The Watson farms also calve slightly later than the district average. This is so they can better-match their pasture growth with demand and not force the need for imported feed.
“We aim to get the herd to BCS five, then use the Spring Rotation Planner (SRP) and stick to it, working on an 80-day round here at Walton and 130 days at Piopio,” says Ben.
"Also, we use the expertise of local consultant Katrina Roberts (from Anexa FVC Matamata) to aid us with BCS. That puts checks and balances in place – there's no hiding from reality."
Rotation planner sets pathway to spring
Ben describes DairyNZ’s SRP as “our Bible from calving to balance date”. The tool is critical for helping the Watsons drive their grass renaissance.
Prior to calving, Ben sits down with his managers to work up each farm’s SRP from the DairyNZ website, and he emphasises the need to stick to it. He monitors the rotation twice a week, knowing every extra hectare or day will add up to much more than most staff think, affecting when balance day actually arrives.
“If it’s been wet and we’re under pressure to increase the area, we’ll use supplement tactically, and we’ll run cows off after they’ve had their allocated area. We must stay fixed on the planner’s allocation.”
Conversely, once balance date is reached and Ben has paddocks lengthening too quickly, he’ll open up those areas, juggling residual levels and the need to graze paddocks that don’t lend themselves to silage harvesting.
Residuals reinforce planner
Being part of Tiller Talk has also helped the Watsons gain a better understanding of using pasture residual as an indicator of effective grazing management.
“We tend to graze to a slightly lower residual, down to about 1400 to 1450kg DM/ha, looking to harvest as much grass as possible,” says Ben.
“We don’t have the ability to mow our farms to fix poor management, or try to feed cows better. Only about 15 to 20 percent of the farms’ areas is easy contour, so the pressure is there to hit the correct residual every time – we don’t get a second chance.”
The Watsons’ cows are now accustomed to going back onto pasture that’s already grazed, to get that residual nailed.
“There’ll be times when they go back in the morning to the paddock they had the night before, just to clean it up, and be shifted when residual is reached. We’ll stick to that residual level regardless,” says Ben.
Pasture focus shared
Due to the tough contour of their farms, the Watsons don’t carry out plate metering. Instead, the team records each grazing in the Fonterra dairy diary, and from that Ben can soon see which pastures are performing – and which are not. With the target residual, round length and estimated pre-grazing cover, it’s easy to calculate how well they’ve performed over time.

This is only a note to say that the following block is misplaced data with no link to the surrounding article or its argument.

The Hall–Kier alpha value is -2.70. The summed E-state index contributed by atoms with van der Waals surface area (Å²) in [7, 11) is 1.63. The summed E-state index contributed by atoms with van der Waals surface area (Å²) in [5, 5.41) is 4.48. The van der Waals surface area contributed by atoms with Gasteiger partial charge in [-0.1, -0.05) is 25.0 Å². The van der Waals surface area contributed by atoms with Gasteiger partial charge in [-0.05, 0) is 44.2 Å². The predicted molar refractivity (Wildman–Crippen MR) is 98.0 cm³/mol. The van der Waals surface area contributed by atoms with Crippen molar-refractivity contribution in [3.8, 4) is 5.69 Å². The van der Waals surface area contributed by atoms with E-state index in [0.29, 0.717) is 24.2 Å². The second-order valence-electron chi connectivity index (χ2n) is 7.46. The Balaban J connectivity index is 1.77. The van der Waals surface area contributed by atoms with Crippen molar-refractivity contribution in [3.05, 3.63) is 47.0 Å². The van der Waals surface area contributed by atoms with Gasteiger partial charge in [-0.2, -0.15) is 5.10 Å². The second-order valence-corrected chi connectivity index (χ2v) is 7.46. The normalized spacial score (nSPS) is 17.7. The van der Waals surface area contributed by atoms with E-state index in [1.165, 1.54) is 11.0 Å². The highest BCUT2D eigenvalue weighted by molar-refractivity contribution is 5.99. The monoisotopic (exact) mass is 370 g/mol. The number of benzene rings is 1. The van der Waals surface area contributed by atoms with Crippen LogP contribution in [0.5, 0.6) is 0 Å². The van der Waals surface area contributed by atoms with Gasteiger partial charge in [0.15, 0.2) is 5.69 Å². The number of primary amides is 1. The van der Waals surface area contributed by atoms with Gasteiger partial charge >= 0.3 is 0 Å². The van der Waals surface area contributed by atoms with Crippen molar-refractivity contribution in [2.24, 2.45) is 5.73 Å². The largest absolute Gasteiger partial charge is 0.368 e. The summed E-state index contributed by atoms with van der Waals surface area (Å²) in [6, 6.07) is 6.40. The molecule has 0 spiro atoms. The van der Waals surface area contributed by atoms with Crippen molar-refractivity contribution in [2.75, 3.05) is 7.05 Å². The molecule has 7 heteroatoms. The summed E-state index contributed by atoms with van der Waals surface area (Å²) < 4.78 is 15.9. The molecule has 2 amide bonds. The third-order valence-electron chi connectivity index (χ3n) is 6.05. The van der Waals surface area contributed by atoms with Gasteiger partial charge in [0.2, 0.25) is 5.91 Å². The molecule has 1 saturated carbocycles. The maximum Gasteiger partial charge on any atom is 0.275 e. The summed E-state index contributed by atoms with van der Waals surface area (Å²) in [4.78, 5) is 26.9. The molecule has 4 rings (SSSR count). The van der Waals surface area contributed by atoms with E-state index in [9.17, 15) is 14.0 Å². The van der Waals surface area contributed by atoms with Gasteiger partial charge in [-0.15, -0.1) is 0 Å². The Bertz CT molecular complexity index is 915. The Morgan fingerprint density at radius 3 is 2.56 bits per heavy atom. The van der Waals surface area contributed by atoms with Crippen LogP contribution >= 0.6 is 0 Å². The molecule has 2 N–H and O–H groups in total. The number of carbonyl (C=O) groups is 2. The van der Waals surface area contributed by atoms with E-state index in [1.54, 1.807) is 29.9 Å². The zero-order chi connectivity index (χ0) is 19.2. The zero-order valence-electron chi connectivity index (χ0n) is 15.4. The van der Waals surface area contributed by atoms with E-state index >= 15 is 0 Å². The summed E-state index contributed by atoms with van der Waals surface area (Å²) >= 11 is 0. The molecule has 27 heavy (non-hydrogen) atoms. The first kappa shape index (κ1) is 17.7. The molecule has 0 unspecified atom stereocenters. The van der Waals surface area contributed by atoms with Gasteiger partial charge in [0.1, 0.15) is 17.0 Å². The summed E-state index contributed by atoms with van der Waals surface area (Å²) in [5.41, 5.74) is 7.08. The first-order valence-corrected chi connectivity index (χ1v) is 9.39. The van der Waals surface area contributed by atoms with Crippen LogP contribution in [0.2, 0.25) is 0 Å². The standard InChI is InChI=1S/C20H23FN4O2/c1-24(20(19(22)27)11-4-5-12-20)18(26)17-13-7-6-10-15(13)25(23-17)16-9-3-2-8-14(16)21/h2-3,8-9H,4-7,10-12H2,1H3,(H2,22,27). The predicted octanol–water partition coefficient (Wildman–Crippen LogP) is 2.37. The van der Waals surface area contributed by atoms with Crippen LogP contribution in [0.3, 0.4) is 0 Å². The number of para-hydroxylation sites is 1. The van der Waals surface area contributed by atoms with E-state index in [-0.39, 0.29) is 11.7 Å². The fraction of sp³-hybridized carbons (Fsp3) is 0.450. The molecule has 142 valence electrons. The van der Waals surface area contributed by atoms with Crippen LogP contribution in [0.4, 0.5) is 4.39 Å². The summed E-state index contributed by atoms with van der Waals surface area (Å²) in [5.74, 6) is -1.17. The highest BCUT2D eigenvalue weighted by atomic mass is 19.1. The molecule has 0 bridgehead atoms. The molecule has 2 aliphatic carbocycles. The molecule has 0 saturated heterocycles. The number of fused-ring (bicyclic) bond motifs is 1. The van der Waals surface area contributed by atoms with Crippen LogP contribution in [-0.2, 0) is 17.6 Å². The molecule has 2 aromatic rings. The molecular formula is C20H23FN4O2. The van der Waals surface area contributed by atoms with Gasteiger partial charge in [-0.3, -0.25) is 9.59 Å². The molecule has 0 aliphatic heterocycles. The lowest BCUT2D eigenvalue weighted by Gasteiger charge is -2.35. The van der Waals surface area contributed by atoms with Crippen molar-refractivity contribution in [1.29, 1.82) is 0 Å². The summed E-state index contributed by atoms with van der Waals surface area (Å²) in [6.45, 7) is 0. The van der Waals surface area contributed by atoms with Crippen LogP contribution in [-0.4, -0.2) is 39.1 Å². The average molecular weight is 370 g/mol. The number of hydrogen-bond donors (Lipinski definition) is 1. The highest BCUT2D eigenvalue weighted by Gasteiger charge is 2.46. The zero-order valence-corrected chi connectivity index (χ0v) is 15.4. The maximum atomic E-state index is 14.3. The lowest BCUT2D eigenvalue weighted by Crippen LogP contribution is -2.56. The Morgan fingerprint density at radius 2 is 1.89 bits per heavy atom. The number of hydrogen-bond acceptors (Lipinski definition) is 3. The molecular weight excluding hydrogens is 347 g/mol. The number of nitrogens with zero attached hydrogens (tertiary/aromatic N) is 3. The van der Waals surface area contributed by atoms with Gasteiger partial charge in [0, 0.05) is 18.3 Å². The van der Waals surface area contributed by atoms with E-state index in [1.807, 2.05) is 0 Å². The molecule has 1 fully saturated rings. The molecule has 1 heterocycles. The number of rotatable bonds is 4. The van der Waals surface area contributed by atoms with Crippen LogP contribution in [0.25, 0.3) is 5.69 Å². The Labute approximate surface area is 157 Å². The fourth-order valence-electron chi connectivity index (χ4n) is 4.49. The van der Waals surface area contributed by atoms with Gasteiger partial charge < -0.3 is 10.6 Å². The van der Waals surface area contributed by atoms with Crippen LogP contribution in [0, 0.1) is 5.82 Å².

“We now spend more on grass seed to improve pasture yields and have our own seed drill,” says Ben. “We focus on late-heading diploids rather than tetraploids due to our hard contour and summer dry.” (Diploid ryegrass has two sets of chromosomes per cell while tetraploid ryegrass has four.)
Ben says the SRP’s ability to set clear, measurable grazing goals makes it easier for his staff to follow the pasture-focused programme.
“I feel they’re getting a skill not all young farmers have these days. Pasture management knowledge is something they can take with them to their next job or level of responsibility.”
Ben’s also found it rewarding to see how quickly a pasture-focused feed system can respond to management changes.
“From our first Tiller Talk meeting, we saw our round at home was too fast. We added some supplement to slow it down and we saw the results – it came right in only 10 days.”
Better use of proven resource
Ben says his shift to a pasture-first focus hasn’t so much been a journey from a high-input system to a low one, but more about learning to use his valuable pasture resource smarter and allocate supplement on a tactical basis.
“So, it’s been more a change in approach than a change in system. We’re just more focused all the time now on pasture first. It has involved a level of re-education for me because, for most of my dairy career, supplements have been a common and easy ‘go to’ option.”
He laughingly talks about the ‘1990 rule’ he tries to follow. “I joke with my father, Tim, that if farmers only had available what was around in 1990 – no PKE, no meal, no ProGibb, no maize silage – then most farmers would probably make more money. But cows are a lot more efficient now than in 1990, and we then need to make up BCS pre-calving by strategically using some of those options, if need," says Ben.
Ben's top tips for pasture management
- Never use supplement to feed cows – use it to grow more grass to feed cows.
- Don’t be afraid to stand the cows off when conditions get tough and the alternative is to open up pasture allocation – stick to the SRP’s plan!
- Use N strategically, up to three days in front of cows on a short spring round (21-30 days), or behind the cows on the autumn round (35-50 days) when moisture allows.
This article was originally published in Inside Dairy August 2018